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Stephen Curry breaks another NBA record, and Steve Kerr finally decides to extend his fourth-quarter minutes

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Stephen Curry isn’t 100 percent. He grimaces every time he lands on his injured tailbone, gingerly making his way back up the court with his hand pressed against his lower back like an old millworker at the end of another shift. But he’s battling, because the Warriors are dead without him. 

On Tuesday, Curry poured in 41 points on 14-of-21 shooting, including 5 of 10 from 3, as Golden State halted a three-game losing streak with a 122-121 victory against the Bucks, who, it should be noted, were playing without Giannis Antetokounmpo.  Curry, who entered the game with a league-best 196 made 3s so far, has now splashed at least 200 triples in an NBA record eight different seasons. 

The Warriors currently find themselves stuck between two mostly incompatible agendas: They want to win now, but they also want to develop rookie James Wiseman, and save Curry’s legs to whatever extent possible, for next season. With Wiseman, that means allowing him to play, particularly during high-leverage minutes, through mistakes. Sometimes Kerr does that, but most times he doesn’t. 

Meanwhile, broach the subject of Curry’s rigid minutes schedule and watch Warriors Twitter explode. Save for an exception here or there, Kerr basically refuses to “chase wins” by pushing Curry even one minute beyond his predetermined workload, which calls for Curry, give or take, to return for his final stretch at the six-minute mark of the fourth quarter.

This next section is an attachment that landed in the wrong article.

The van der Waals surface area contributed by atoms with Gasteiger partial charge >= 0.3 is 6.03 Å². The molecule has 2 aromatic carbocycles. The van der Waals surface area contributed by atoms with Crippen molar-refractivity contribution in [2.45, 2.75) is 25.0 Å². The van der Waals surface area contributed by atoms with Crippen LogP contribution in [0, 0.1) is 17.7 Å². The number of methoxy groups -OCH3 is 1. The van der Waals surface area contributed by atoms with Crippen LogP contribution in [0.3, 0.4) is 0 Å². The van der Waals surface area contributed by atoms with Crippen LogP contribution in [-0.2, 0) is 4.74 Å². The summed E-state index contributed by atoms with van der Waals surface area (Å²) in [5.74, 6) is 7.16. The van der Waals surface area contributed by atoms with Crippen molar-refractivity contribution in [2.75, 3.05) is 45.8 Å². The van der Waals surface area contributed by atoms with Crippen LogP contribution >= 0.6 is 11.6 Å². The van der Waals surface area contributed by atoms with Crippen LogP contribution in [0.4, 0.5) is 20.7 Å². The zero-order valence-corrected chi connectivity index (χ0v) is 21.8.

It has potentially cost the Warriors multiple games. On Sunday against Atlanta, Kerr had a dead-ball opportunity to bring Curry back at 7:27 mark of the fourth quarter. At the time, the Warriors were up by one. Kerr kept him out another minute, and in that time the Warriors lost six points — the exact margin by which they lost the game. 

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Tuesday was one of the exceptions. Kerr, perhaps sensing this was a game the Warriors desperately needed, reinserted Curry with 8:09 remaining and the Warriors trailing by nine. They won the final eight minutes by 10, with Curry scoring 11 of his 41 in money time. 

When you’re walking the razor-thin margin the Warriors are, you need every minute — and certainly every point — you can get from Curry. All told, he played 38 minutes on Tuesday, just over four more than his 33.8 average for the season. Will Kerr be willing to repeat this strategy as necessary down the stretch run of the season, or was this indeed a special case because of a break in the schedule?

Whether Kerr pushes Curry a little bit extra down the stretch, even when the schedule doesn’t line up, could be the difference between the Warriors — who are currently 10th in the West and only one game up in the loss column on No. 11 New Orleans — sneaking into one of the two play-in series and ending up in the lottery.

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